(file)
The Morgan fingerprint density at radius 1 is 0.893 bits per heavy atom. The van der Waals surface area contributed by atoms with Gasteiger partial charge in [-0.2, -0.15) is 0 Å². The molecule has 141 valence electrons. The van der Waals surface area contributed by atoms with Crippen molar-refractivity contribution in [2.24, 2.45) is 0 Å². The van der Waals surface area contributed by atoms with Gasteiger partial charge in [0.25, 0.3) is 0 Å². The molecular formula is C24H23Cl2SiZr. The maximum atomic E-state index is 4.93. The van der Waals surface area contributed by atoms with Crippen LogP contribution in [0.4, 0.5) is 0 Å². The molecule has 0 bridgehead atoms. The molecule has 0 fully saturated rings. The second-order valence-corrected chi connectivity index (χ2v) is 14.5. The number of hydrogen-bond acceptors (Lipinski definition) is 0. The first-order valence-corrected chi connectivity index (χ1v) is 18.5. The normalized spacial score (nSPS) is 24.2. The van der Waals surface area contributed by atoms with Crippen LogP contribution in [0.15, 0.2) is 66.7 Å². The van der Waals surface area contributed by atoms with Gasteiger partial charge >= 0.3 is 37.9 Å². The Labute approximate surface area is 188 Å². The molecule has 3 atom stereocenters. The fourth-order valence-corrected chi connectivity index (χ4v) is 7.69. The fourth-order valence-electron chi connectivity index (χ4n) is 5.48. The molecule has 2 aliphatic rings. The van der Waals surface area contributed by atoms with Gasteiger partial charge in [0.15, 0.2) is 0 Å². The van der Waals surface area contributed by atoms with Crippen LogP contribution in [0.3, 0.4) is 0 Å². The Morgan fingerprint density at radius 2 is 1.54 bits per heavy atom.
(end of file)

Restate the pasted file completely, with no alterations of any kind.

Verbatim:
The Morgan fingerprint density at radius 1 is 0.893 bits per heavy atom. The van der Waals surface area contributed by atoms with Gasteiger partial charge in [-0.2, -0.15) is 0 Å². The molecule has 141 valence electrons. The van der Waals surface area contributed by atoms with Crippen molar-refractivity contribution in [2.24, 2.45) is 0 Å². The van der Waals surface area contributed by atoms with Gasteiger partial charge in [0.25, 0.3) is 0 Å². The molecular formula is C24H23Cl2SiZr. The maximum atomic E-state index is 4.93. The van der Waals surface area contributed by atoms with Crippen LogP contribution in [0.4, 0.5) is 0 Å². The molecule has 0 bridgehead atoms. The molecule has 0 fully saturated rings. The second-order valence-corrected chi connectivity index (χ2v) is 14.5. The number of hydrogen-bond acceptors (Lipinski definition) is 0. The first-order valence-corrected chi connectivity index (χ1v) is 18.5. The normalized spacial score (nSPS) is 24.2. The van der Waals surface area contributed by atoms with Crippen LogP contribution in [0.15, 0.2) is 66.7 Å². The van der Waals surface area contributed by atoms with Gasteiger partial charge >= 0.3 is 37.9 Å². The Labute approximate surface area is 188 Å². The molecule has 3 atom stereocenters. The fourth-order valence-corrected chi connectivity index (χ4v) is 7.69. The fourth-order valence-electron chi connectivity index (χ4n) is 5.48. The molecule has 2 aliphatic rings. The van der Waals surface area contributed by atoms with Gasteiger partial charge in [0.15, 0.2) is 0 Å². The van der Waals surface area contributed by atoms with Crippen LogP contribution in [0.3, 0.4) is 0 Å². The Morgan fingerprint density at radius 2 is 1.54 bits per heavy atom.